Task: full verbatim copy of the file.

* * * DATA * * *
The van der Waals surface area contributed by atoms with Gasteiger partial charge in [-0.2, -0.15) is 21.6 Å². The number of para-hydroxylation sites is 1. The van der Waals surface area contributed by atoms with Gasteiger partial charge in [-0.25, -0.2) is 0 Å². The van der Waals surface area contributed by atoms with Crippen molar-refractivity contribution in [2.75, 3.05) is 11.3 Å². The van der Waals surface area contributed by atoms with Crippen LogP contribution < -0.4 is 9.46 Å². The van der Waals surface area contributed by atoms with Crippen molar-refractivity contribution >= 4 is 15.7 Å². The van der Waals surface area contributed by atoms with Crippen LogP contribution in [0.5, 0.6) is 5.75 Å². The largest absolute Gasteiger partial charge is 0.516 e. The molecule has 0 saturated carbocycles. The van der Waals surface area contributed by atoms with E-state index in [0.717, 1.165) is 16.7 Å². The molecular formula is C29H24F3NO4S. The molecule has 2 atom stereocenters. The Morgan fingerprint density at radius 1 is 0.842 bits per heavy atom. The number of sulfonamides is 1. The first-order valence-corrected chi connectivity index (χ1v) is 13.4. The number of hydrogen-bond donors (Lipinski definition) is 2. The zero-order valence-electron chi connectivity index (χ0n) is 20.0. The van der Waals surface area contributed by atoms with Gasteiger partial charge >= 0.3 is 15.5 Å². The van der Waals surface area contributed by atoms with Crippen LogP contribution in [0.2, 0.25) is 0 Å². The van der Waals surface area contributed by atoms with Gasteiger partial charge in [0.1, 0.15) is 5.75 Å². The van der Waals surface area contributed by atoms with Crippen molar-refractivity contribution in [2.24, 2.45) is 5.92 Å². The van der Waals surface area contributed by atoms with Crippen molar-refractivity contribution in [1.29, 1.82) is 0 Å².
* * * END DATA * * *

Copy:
The van der Waals surface area contributed by atoms with Gasteiger partial charge in [-0.2, -0.15) is 21.6 Å². The number of para-hydroxylation sites is 1. The van der Waals surface area contributed by atoms with Gasteiger partial charge in [-0.25, -0.2) is 0 Å². The van der Waals surface area contributed by atoms with Crippen molar-refractivity contribution in [2.75, 3.05) is 11.3 Å². The van der Waals surface area contributed by atoms with Crippen LogP contribution < -0.4 is 9.46 Å². The van der Waals surface area contributed by atoms with Crippen molar-refractivity contribution >= 4 is 15.7 Å². The van der Waals surface area contributed by atoms with Crippen LogP contribution in [0.5, 0.6) is 5.75 Å². The largest absolute Gasteiger partial charge is 0.516 e. The molecule has 0 saturated carbocycles. The van der Waals surface area contributed by atoms with E-state index in [0.717, 1.165) is 16.7 Å². The molecular formula is C29H24F3NO4S. The molecule has 2 atom stereocenters. The Morgan fingerprint density at radius 1 is 0.842 bits per heavy atom. The number of sulfonamides is 1. The first-order valence-corrected chi connectivity index (χ1v) is 13.4. The number of hydrogen-bond donors (Lipinski definition) is 2. The zero-order valence-electron chi connectivity index (χ0n) is 20.0. The van der Waals surface area contributed by atoms with Gasteiger partial charge >= 0.3 is 15.5 Å². The van der Waals surface area contributed by atoms with Crippen LogP contribution in [0.2, 0.25) is 0 Å². The van der Waals surface area contributed by atoms with Gasteiger partial charge in [0.1, 0.15) is 5.75 Å². The van der Waals surface area contributed by atoms with Crippen molar-refractivity contribution in [2.24, 2.45) is 5.92 Å². The van der Waals surface area contributed by atoms with Crippen molar-refractivity contribution in [1.29, 1.82) is 0 Å².